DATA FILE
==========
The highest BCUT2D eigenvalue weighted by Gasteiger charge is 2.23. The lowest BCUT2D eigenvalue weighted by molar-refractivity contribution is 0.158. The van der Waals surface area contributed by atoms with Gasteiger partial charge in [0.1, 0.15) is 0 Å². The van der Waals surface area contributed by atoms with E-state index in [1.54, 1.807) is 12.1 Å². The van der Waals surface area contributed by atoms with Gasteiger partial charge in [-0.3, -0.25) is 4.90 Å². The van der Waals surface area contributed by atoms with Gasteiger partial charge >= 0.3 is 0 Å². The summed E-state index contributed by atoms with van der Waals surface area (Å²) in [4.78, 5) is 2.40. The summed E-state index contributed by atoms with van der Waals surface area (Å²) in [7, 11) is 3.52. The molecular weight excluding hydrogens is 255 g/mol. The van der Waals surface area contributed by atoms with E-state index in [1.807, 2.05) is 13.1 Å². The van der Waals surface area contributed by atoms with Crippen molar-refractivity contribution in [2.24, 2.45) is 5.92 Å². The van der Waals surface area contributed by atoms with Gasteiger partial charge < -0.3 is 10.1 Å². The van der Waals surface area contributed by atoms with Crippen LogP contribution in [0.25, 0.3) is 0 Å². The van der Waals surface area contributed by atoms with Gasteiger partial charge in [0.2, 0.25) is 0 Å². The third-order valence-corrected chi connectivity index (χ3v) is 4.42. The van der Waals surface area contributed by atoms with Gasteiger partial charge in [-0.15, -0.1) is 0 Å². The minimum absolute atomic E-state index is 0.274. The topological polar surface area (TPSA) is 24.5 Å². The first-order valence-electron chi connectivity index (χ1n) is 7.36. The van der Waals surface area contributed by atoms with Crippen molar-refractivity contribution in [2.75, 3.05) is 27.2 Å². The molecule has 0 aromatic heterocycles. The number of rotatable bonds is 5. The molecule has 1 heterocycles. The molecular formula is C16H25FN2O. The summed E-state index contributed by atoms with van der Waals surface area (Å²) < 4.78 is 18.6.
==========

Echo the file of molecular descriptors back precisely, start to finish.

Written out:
The highest BCUT2D eigenvalue weighted by Gasteiger charge is 2.23. The lowest BCUT2D eigenvalue weighted by molar-refractivity contribution is 0.158. The van der Waals surface area contributed by atoms with Gasteiger partial charge in [0.1, 0.15) is 0 Å². The van der Waals surface area contributed by atoms with E-state index in [1.54, 1.807) is 12.1 Å². The van der Waals surface area contributed by atoms with Gasteiger partial charge in [-0.3, -0.25) is 4.90 Å². The van der Waals surface area contributed by atoms with Gasteiger partial charge >= 0.3 is 0 Å². The summed E-state index contributed by atoms with van der Waals surface area (Å²) in [4.78, 5) is 2.40. The summed E-state index contributed by atoms with van der Waals surface area (Å²) in [7, 11) is 3.52. The molecular weight excluding hydrogens is 255 g/mol. The van der Waals surface area contributed by atoms with E-state index in [1.807, 2.05) is 13.1 Å². The van der Waals surface area contributed by atoms with Crippen molar-refractivity contribution in [2.24, 2.45) is 5.92 Å². The van der Waals surface area contributed by atoms with Gasteiger partial charge < -0.3 is 10.1 Å². The van der Waals surface area contributed by atoms with Crippen LogP contribution in [0.25, 0.3) is 0 Å². The van der Waals surface area contributed by atoms with Gasteiger partial charge in [0.2, 0.25) is 0 Å². The third-order valence-corrected chi connectivity index (χ3v) is 4.42. The van der Waals surface area contributed by atoms with Gasteiger partial charge in [-0.15, -0.1) is 0 Å². The minimum absolute atomic E-state index is 0.274. The topological polar surface area (TPSA) is 24.5 Å². The first-order valence-electron chi connectivity index (χ1n) is 7.36. The van der Waals surface area contributed by atoms with Crippen molar-refractivity contribution in [2.75, 3.05) is 27.2 Å². The molecule has 0 aromatic heterocycles. The number of rotatable bonds is 5. The molecule has 1 heterocycles. The molecular formula is C16H25FN2O. The summed E-state index contributed by atoms with van der Waals surface area (Å²) < 4.78 is 18.6.